12 months of Math: September - Math in Food and Agriculture

Have you ever stopped to think about where all the food you eat comes from? Someone had to grow the plants and raise the animals used to make the food we eat every day. It takes a lot of work and energy to get the food from the farms to your table. We explore many of the ways math is used in farming, fishing, and food and beverage processing.  Food is big business, so we are highlighting a number of different careers in agriculture and the food industry this month.

The United States is one of the world’s largest producers, consumers, exporters, and importers of agricultural products. The agricultural industry is comprised of several categories including farming, forestry and fishing, food and beverage processing and packages, textile, apparel and leather manufacturing, and food and beverages stores and eating places. The agricultural industry as defined contributes nearly $1 trillion to the national economy and just over 21 million jobs.

Do farmers use math?

They sure do, all day long. Farmers use units of time, measurement, estimation, money, proportion, geometry, and numerical labeling for seed, cattle, and equipment. Read more about Math on the Farm.

Here are a few of the math-related careers that are a part of the agricultural industry:

Agronomist: In this career you may study soil quality and characteristics, and research how to improve soil use and conservation.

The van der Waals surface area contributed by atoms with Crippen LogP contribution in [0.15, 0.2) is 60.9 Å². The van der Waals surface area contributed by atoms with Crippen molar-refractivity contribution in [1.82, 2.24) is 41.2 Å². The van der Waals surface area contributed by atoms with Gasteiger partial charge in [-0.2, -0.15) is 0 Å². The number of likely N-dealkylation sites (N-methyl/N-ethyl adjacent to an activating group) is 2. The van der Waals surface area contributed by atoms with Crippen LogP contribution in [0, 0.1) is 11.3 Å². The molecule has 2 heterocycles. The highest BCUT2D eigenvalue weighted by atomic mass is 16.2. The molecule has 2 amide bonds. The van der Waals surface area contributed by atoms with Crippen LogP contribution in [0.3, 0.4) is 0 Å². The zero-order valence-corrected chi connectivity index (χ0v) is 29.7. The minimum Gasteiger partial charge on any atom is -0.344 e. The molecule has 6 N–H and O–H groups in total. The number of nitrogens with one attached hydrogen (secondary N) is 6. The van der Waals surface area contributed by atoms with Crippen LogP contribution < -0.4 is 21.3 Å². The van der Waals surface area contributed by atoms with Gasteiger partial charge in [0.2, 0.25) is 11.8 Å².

Horticulturist: In this career you may work with plants of all kinds to study how each grows best, improving on growing practices, or genetics testing for plants.

Nutritionist: In this career you may examine the impact of various food on animals and humans. You may make discoveries on benefits or dangers in food consumption.

Read an extensive Math in Agriculture Careers compiled by the Florida Dept. of Agriculture and Consumer Services

Agriculture Math Talk

Here’s a fun fact to start:
Different breeds of sheep yield different amounts of wool, ranging from 2 to 30 (!) pounds per fleece. It takes about 2.5 pounds of wool to knit one sweater, depending on the size and tightness of the weave.  Imagine a farmer has a sheep that produces 12 pounds of wool. How many sweaters could she knit if each sweater only uses 2 pounds of wool?

How will you incorporate this month's theme into your class?  Do you have a different lesson with an Agriculture or Food theme that you can share?

Let's support each other this month!

Brooke Istas